Lee’s stellar pitching lifts Texas, but free agency is looming

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After the Rangers clinched the pennant with a Game 6 win against the Yankees, Lee was mobbed by reporters on the field, even though he did not pitch. He was scheduled for a potential Game 7. No matter, he was the one everyone wanted.

The main line of questioning: With a pennant in hand, will he turn his back on the Yankees and other deep-pocketed clubs come free agency this offseason?

“I love this city,” Lee says. “I love my teammates. It’s going to be a good team for years to come. For my family, this couldn’t be a better situation.

“Free agency is when a player finally gets a choice, and I’m looking forward to that. There are so many things that can happen. I’m just more focused on helping this team win a World Series.”

Then came the words that the Rangers will hang onto.

“If we do that,” Lee says, “it would be hard to walk away.”

It has been long assumed that Lee, who is earning $9.6 million this season, would end up a Yankee, given that they spent $243.5 million on two starters the last time they failed to reach the World Series in 2008. Those two starters now are ready to recruit him: CC Sabathia is one of Lee’s best friends and a former teammate in Cleveland, and A.J. Burnett is another Arkansas native, who like Lee, is a client of agent Darek Braunecker.

Yet, Lee and Kristen say, the Dallas-Fort Worth area feels like home to their family, which includes daughter Maci, 7. They are just a 40-minute flight from their hometown of Benton, Ark.; they are moving into a restored 1927 house in Little Rock this winter.

They attended the same middle and high schools, and their families and friends still live there.

“That’s the greatest thing, being so close to home,” says Kristen, who says she is superstitious and refuses to answer her phone when Lee pitches.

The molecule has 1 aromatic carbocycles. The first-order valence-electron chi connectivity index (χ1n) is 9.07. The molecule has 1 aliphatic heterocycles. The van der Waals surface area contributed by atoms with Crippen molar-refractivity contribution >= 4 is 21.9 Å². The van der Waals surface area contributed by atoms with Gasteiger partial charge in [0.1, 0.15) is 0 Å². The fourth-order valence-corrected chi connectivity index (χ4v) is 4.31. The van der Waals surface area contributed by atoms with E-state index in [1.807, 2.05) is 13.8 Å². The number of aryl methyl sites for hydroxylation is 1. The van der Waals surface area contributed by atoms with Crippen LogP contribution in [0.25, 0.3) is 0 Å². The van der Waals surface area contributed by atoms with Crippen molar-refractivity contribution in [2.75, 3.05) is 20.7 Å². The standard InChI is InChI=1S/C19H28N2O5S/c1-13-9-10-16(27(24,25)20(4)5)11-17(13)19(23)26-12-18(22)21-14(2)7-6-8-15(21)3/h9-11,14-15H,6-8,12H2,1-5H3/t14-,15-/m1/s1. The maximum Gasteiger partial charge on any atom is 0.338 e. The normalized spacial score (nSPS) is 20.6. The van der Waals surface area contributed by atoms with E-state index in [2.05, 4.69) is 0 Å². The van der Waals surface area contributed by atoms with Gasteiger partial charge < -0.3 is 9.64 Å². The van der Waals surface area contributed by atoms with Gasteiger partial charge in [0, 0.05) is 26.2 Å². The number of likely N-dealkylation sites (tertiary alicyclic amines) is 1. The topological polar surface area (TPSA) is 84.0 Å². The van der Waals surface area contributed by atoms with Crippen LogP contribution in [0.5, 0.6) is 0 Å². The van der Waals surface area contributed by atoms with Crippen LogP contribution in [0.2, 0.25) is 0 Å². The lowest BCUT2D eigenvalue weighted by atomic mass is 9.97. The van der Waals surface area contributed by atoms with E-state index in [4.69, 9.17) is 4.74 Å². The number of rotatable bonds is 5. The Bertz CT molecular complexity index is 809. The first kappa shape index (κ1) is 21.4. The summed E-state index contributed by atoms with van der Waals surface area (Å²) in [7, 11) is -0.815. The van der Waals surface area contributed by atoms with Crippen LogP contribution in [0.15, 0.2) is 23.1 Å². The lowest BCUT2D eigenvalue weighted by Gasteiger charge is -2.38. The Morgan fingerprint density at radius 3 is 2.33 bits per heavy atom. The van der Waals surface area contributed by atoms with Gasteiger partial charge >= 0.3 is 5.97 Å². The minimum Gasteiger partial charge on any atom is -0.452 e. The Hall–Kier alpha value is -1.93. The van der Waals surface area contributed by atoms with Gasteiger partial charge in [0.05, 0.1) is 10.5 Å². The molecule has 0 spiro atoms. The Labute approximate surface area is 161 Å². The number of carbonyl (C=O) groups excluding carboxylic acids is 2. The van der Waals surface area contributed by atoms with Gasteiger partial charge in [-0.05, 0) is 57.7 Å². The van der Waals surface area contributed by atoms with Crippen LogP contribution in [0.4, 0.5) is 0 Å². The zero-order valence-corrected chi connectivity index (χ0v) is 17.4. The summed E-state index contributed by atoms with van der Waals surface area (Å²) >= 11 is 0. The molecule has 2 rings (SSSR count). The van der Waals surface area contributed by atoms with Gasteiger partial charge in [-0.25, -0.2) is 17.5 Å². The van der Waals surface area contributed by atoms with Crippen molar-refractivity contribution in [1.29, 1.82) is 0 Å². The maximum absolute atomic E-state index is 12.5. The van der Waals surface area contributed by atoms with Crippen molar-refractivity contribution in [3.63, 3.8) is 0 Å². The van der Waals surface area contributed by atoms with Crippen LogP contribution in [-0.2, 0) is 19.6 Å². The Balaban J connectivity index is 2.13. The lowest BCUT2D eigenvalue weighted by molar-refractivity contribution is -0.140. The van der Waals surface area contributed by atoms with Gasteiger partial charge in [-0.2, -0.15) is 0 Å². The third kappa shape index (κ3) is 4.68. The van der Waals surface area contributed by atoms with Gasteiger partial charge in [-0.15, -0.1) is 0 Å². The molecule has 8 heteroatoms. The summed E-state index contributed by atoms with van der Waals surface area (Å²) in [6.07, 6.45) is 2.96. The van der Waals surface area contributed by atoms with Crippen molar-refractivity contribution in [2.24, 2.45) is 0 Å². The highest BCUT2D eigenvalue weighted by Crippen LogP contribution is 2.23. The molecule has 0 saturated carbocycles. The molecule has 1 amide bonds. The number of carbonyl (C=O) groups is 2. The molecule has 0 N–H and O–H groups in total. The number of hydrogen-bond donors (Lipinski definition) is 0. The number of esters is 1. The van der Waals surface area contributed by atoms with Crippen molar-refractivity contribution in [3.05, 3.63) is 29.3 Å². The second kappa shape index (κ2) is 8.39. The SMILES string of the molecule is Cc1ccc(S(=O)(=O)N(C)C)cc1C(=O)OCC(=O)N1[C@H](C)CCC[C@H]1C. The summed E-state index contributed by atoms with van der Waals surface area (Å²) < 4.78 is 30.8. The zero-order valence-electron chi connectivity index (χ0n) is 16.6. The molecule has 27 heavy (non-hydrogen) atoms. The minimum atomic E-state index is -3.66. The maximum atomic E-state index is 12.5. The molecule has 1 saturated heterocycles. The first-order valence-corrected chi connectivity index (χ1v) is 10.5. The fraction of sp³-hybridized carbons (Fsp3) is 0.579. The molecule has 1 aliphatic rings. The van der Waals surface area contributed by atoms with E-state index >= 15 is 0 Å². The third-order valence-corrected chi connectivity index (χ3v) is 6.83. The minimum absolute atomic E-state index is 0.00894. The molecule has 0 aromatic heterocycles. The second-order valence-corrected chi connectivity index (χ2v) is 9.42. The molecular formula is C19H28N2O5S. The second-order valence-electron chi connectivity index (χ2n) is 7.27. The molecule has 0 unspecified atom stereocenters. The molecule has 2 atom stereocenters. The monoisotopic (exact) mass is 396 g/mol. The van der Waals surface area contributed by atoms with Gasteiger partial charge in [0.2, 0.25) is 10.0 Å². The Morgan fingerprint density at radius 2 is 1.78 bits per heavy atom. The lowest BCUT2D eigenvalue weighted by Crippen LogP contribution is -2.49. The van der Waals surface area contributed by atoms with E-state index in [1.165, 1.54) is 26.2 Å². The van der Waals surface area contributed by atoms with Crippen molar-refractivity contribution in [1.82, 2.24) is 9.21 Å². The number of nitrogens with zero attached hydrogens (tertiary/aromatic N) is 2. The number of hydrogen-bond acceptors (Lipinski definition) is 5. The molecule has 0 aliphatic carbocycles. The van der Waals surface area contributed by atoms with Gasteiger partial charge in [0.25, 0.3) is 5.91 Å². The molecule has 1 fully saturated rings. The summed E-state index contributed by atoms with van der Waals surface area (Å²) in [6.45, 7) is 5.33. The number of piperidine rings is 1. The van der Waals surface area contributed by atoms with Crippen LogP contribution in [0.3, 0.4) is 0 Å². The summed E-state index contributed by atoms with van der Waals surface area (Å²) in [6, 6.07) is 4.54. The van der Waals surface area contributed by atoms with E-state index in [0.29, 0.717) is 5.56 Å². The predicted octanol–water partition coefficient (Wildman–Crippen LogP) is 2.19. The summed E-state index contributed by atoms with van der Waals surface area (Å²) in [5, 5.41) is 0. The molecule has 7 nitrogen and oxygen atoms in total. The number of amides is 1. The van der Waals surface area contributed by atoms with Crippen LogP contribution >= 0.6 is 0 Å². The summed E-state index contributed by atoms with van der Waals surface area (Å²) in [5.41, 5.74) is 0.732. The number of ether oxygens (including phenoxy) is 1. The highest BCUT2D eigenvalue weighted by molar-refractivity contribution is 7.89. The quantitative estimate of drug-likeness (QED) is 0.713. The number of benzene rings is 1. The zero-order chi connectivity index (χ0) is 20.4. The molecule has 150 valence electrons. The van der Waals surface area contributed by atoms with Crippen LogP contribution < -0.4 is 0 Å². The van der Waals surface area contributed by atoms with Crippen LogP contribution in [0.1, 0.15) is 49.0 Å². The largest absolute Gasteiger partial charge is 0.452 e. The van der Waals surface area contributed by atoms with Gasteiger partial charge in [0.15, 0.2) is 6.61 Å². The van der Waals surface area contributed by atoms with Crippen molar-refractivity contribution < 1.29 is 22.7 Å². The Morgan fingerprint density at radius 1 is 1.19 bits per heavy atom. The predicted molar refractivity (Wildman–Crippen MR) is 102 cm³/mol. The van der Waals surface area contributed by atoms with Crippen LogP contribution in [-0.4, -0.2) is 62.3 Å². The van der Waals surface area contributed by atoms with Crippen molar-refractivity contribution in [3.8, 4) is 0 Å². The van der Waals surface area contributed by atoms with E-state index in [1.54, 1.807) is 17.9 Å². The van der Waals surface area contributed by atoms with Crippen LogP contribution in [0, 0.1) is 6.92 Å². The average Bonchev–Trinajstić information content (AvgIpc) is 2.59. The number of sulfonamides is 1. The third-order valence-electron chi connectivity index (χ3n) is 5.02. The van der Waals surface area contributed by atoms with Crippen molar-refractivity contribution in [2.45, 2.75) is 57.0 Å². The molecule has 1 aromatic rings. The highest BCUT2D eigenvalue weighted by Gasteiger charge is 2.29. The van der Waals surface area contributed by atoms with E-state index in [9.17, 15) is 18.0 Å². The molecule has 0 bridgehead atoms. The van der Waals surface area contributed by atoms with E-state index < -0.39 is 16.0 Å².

“Cliff can fit in anywhere, but it makes my life a lot easier. We’ve never had a short commute before. Having a direct flight from Little Rock is great.”

Says Greenberg, whose ownership group took over the team in August after winning an auction in U.S. bankruptcy court: “We think we have things to offer from a lifestyle standpoint that are enormous advantages.

“We can’t control what the Yankees or any other club chooses to offer. We know we’re going to have to be aggressive financially.

“We’re not going into this with a pea shooter. The old Rangers are gone.”

Perhaps the Rangers’ greatest sales pitch simply was having Kristen sit in the visiting family section at Yankee Stadium during the playoffs. She says there were ugly taunts. Obscenities. Cups of beer thrown. Even fans spitting from the section above.

“The fans did not do good things in my heart,” Kristen says.

“When people are staring at you, and saying horrible things, it’s hard not to take it personal.”

Who knows if the fans’ behavior will have any affect on Lee’s decision. Nothing ever unravels him, Kristen says, unless something interferes with him during deer hunting season, which starts Nov. 13 in Arkansas. Free agency can wait a little longer.

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